A CCOO negotiator said that this point had provoked the greatest resistance from FEMCA: it will now be harder to flout the contract in poorly organised workplaces, a widespread practice in the 700 smaller firms that provide components and services to the big plants.

Pains that remain

The agreement’s outcome will depend on two factors — the inflation rate (rising because of surging energy and raw material prices) and the unions’ capacity to compel employer compliance.

However, even in the best-case scenario for workers, their pickings are thin and the major problems that led to such strong worker and community sympathy with the strike—in Cadiz, Andalusia and across Spain—remain untreated.

There was no attempt at catch-up for wages lost in the decade since the financial crisis and no mention of compensation for future gains in productivity, even though these are quite likely given the increased investment in large-scale infrastructure envisaged in the European Union’s Green Deal for Cadiz’s industrial area.

The very worst scenario employers face is a wage bill that rises, in the example given above, by 6% in real terms, while any rise in income above this figure will go straight to company profit.

The deal’s worst feature is that it does nothing about casualisation. Community hatred of its impacts — workers’ defencelessness in the face of employer demands for overtime (often unpaid) and weekend work, and the threat of the sack in case of refusal — contributed to the huge support for the strike.

During its 9 days there were media stories about how bad life as a casual can be, with one TV station revealing that boilermakers repairing cruise ships were being paid €5 an hour for 12-hour days.

There is nothing in the agreement requiring casual workers to be made permanent after a certain time on the job.

Cadiz mayor José María González (“Kichi”) of Forward Andalusia (AA), a backer of the strike from day one, wrote in the November 25 La Voz del Sur: “Obviously, it’s not my agreement, but I would have preferred one that included more improvements — just and called for — to the situation of casuals, that would put an end to part-time work.”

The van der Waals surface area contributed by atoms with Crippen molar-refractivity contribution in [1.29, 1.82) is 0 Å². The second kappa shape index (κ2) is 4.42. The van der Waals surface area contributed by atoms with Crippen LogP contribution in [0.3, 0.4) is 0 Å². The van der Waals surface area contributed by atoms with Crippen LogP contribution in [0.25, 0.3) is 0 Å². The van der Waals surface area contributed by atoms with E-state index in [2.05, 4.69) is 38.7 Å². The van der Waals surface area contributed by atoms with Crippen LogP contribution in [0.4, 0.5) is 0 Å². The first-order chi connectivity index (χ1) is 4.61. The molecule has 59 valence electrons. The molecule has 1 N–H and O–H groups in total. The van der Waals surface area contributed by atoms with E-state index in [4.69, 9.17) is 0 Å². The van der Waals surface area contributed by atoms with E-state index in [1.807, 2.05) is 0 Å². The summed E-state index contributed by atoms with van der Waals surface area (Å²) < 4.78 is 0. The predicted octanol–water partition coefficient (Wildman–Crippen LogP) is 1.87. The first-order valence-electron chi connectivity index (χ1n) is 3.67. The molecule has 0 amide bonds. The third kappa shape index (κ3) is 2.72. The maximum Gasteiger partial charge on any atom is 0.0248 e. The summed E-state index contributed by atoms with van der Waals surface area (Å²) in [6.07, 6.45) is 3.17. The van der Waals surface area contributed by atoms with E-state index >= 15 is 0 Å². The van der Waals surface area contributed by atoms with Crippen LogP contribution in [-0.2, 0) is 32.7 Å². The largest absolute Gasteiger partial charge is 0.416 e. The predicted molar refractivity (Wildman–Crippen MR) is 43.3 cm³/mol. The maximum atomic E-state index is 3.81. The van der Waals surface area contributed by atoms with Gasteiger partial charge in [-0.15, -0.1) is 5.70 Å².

Massively supported?

How much support did the CCOO-UGT-FEMCA deal really have?

The CGT issued a communiqué on November 26 stating that more than 100 enterprises had not voted on the draft agreement and that in many other workplaces workers reckoned that the result had been doctored, because the entire workforce was prevented from voting.

The CGT also stressed the “suspicious” speed with which the vote was taken: “The agreement was settled in the last hour of Wednesday the 24th and within scarcely 10 hours, without workforces having sufficient information, voting was already taking place.”

In one rare example of a workplace where proper debate of the draft agreement took place, it was overwhelmingly rejected.


The Cadiz metal strike ended so quickly because immense pressure was brought to bear from the Spanish and Andalusian governments to put a stop to a struggle that was inspiring new waves of support and sympathy every day it lasted and raising the risk that other sectors of workers might follow its lead.

It was also heightening tensions within the Spanish coalition government of the Spanish Socialist Workers Party (PSOE) and Unidas Podemos (UP).

While Attorney-General Fernando Grande-Marlaska (PSOE) sanctioned the operation of the CNP riot squad’s armoured car and local PSOE leaders accused mayor González of being a “pyromaniac”, Deputy Prime Minister Yolanda Díaz (UP) felt she had to defend the workers and González and call for the withdrawal of the armoured car.

PSOE industry minister Reyes Maroto was the conduit of the pressure to end the dispute. According to the November 25 Público, she facilitated resolution by insisting that the CCOO and UGT negotiate as one team and that FEMCA resist the temptation to walk out of the negotiations and starve the workers out. While never present at the negotiating table, her “suggestions” helped shape the draft agreement.

Once this was achieved, the CCOO and UGT machines could be entrusted to produce the necessary “overwhelming majority” in support.

[Dick Nichols is Green Left’s European correspondent, based in Barcelona.]